2) Lack of Comprehensive Vocabulary Instruction.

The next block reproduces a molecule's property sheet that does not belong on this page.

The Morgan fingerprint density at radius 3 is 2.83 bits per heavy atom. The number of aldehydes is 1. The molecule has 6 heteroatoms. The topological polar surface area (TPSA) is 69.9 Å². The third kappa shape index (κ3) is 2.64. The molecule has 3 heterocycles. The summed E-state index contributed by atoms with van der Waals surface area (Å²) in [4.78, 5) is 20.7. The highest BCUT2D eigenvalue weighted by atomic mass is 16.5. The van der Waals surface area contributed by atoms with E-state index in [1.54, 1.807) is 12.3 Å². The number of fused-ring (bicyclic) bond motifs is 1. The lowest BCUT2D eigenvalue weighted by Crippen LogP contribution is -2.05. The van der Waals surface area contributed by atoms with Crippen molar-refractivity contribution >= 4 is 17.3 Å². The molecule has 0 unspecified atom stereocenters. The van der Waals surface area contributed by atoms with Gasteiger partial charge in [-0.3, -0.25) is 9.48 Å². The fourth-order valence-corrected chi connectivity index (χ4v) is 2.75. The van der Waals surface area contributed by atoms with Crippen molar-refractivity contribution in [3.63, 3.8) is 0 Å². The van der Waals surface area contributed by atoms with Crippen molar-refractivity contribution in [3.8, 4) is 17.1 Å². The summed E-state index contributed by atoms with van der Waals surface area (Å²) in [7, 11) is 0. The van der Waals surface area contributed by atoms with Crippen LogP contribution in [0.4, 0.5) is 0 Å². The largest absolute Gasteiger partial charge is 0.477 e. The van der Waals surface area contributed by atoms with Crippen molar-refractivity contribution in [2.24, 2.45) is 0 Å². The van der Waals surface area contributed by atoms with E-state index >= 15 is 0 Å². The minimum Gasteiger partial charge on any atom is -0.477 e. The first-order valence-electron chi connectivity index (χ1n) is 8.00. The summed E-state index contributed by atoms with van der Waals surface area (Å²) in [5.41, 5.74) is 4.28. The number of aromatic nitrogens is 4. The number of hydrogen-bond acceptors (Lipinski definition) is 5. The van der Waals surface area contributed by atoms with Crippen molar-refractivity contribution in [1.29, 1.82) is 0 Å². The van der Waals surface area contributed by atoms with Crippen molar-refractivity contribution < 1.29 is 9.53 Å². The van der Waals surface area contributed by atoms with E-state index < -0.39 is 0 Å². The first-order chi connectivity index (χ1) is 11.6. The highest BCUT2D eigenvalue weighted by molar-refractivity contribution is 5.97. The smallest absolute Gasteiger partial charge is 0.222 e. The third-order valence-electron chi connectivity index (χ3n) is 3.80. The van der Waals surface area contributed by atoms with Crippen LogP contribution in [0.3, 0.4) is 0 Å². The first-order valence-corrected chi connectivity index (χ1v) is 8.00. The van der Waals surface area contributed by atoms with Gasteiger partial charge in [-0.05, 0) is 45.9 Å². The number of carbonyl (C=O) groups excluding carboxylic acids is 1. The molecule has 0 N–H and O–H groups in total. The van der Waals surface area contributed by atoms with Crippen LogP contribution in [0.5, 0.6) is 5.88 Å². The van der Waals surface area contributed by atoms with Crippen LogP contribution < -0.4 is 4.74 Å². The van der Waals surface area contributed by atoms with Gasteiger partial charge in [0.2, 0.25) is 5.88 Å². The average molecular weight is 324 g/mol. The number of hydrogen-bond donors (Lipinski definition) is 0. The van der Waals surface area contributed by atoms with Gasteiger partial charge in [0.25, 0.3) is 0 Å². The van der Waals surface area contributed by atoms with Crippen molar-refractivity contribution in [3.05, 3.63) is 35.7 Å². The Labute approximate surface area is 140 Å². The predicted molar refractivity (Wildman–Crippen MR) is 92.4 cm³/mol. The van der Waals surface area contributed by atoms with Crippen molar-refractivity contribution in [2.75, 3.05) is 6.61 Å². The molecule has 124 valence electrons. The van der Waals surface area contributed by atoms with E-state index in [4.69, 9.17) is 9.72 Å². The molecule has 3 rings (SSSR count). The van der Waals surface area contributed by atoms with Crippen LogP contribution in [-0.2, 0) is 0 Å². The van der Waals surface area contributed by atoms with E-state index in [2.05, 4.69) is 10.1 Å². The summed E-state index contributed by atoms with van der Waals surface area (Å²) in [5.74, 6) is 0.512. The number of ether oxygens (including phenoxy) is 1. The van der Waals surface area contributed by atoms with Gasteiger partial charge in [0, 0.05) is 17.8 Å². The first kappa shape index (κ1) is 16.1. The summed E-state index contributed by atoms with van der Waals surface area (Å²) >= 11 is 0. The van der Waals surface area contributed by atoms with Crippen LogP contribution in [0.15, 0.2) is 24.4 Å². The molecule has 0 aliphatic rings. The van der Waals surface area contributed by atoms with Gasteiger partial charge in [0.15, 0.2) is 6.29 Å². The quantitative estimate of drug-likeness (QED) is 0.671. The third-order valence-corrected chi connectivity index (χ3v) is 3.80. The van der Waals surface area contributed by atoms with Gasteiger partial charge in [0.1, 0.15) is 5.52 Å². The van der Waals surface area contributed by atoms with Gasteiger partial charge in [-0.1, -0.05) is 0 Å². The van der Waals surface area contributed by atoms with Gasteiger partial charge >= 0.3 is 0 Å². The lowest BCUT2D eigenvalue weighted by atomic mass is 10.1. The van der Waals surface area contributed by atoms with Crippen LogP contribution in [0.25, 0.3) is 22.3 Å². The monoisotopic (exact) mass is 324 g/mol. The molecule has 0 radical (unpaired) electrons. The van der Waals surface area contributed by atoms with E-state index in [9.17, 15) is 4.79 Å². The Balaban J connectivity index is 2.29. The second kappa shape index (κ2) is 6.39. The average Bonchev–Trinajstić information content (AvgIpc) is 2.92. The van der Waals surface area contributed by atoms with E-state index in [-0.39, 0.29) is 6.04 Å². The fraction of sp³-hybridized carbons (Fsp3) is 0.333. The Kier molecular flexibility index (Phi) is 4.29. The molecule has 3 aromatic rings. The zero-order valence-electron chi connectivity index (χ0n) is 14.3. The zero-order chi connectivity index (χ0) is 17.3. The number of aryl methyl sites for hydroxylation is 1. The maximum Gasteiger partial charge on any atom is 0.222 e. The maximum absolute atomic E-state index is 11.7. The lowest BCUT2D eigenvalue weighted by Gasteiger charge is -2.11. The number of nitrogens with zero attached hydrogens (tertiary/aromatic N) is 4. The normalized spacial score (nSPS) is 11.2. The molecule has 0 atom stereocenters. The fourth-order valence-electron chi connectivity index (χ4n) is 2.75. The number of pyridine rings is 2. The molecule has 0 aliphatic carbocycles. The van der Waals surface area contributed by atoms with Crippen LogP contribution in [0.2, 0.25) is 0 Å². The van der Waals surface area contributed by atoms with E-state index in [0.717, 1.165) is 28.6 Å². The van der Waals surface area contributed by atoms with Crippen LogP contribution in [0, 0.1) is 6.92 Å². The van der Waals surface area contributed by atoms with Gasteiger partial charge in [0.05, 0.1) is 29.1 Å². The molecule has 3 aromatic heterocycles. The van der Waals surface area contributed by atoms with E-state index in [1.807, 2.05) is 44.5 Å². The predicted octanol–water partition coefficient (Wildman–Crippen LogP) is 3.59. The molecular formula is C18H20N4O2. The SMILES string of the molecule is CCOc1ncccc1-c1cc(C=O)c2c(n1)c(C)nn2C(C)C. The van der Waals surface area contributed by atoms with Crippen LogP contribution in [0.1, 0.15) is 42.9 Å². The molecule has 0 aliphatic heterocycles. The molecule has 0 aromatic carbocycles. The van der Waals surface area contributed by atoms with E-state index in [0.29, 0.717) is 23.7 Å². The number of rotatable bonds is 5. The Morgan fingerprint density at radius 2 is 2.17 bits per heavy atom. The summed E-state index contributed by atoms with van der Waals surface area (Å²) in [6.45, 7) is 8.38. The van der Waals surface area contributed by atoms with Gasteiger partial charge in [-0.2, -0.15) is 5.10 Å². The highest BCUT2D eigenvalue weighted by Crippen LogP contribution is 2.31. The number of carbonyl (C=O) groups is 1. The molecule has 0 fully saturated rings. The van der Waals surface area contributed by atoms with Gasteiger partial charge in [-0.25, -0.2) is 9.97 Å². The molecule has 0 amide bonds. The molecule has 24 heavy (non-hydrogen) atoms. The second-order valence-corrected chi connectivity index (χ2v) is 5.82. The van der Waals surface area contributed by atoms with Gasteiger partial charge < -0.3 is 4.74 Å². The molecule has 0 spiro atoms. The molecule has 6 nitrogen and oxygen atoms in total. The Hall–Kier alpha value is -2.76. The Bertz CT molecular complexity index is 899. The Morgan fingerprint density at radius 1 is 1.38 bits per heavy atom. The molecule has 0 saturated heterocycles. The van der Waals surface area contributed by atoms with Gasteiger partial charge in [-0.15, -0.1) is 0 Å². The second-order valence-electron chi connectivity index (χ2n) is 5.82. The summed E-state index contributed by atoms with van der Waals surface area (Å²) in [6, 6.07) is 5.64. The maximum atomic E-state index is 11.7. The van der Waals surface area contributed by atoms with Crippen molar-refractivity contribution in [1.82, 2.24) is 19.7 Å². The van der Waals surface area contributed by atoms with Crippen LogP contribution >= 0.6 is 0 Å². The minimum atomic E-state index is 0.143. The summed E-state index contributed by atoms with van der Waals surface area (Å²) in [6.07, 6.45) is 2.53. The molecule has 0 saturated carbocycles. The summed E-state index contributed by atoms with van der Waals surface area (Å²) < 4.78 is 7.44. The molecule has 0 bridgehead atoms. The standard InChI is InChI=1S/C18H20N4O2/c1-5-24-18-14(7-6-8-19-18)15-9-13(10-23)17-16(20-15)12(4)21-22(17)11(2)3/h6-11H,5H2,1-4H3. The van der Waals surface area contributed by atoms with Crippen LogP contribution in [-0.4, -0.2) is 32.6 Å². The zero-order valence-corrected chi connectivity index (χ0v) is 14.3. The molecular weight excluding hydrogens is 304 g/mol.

Kennedy, Deshler and Lloyd (2015) stated: “For students with Learning Disabilities both direction in word meanings and building capacity through the use of strategies are generally needed for successful learning” (p. 23). Stanovich (1986) sheds light on the pivotal issue of adolescents who choose not to read independently. These students go to great lengths to comprehend content-related texts. Stanovich (1986) stated that students who perform at lower levels than their more skilled peers in vocabulary knowledge would fall further and further behind their general education peers as they get older. Building upon the foundational ideas of Hirsch Jr. (2003), research suggests that struggling readers encounter difficulty with classroom texts because comprehension of such texts requires content-specific prior knowledge. The analysis of Faggella-Luby & Deshler (2008) points to direct instruction as well as activity-based and computer-assisted methods as effective ways to improve vocabulary acquisition. Textbooks used by secondary students often provide too little support for students with LD, as these students may require multiple exposures in various formats to develop deep meaning and achieve understanding (Roberts et al., 2008). Sharon Vaughn stated, “differences in depth of understanding are related to the number of times and the variety of contexts in which a word is encountered and used” (p. 19). Vaughn and others wrote this brief to “provide schools, districts, and states with background knowledge about best practices for older students who struggle to read. It focuses on the reading skills that adolescents need to more fully access content-area curricula and, in turn, secure a productive future” (Boardman, Roberts, Vaughn, Wexler, Murray, Kosanovich, & Center, 2008: p. 1).